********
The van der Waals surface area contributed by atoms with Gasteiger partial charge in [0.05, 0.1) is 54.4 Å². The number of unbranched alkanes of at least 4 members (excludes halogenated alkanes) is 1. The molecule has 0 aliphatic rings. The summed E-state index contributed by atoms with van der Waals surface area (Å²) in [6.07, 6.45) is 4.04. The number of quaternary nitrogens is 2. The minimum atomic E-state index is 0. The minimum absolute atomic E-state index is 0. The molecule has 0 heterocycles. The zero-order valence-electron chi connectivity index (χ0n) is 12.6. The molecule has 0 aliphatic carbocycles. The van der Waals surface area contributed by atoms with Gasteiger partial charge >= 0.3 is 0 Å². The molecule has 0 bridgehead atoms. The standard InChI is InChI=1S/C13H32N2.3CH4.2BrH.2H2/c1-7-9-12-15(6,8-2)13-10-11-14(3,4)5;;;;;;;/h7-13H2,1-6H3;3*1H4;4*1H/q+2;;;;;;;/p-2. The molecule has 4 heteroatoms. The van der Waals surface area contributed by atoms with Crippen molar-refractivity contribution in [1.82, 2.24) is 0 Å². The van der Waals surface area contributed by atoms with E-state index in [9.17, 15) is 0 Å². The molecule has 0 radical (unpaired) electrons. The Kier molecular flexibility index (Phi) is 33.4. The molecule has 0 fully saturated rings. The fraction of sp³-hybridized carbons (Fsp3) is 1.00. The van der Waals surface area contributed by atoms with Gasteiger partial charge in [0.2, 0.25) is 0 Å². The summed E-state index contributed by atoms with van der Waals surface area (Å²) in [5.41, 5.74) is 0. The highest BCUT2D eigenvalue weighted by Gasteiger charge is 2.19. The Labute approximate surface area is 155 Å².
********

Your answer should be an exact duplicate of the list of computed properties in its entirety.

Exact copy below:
The van der Waals surface area contributed by atoms with Gasteiger partial charge in [0.05, 0.1) is 54.4 Å². The number of unbranched alkanes of at least 4 members (excludes halogenated alkanes) is 1. The molecule has 0 aliphatic rings. The summed E-state index contributed by atoms with van der Waals surface area (Å²) in [6.07, 6.45) is 4.04. The number of quaternary nitrogens is 2. The minimum atomic E-state index is 0. The minimum absolute atomic E-state index is 0. The molecule has 0 heterocycles. The zero-order valence-electron chi connectivity index (χ0n) is 12.6. The molecule has 0 aliphatic carbocycles. The van der Waals surface area contributed by atoms with Gasteiger partial charge >= 0.3 is 0 Å². The molecule has 0 bridgehead atoms. The standard InChI is InChI=1S/C13H32N2.3CH4.2BrH.2H2/c1-7-9-12-15(6,8-2)13-10-11-14(3,4)5;;;;;;;/h7-13H2,1-6H3;3*1H4;4*1H/q+2;;;;;;;/p-2. The molecule has 4 heteroatoms. The van der Waals surface area contributed by atoms with Crippen molar-refractivity contribution in [1.82, 2.24) is 0 Å². The van der Waals surface area contributed by atoms with E-state index in [9.17, 15) is 0 Å². The molecule has 0 radical (unpaired) electrons. The Kier molecular flexibility index (Phi) is 33.4. The molecule has 0 fully saturated rings. The fraction of sp³-hybridized carbons (Fsp3) is 1.00. The van der Waals surface area contributed by atoms with Gasteiger partial charge in [0.2, 0.25) is 0 Å². The summed E-state index contributed by atoms with van der Waals surface area (Å²) in [5.41, 5.74) is 0. The highest BCUT2D eigenvalue weighted by Gasteiger charge is 2.19. The Labute approximate surface area is 155 Å².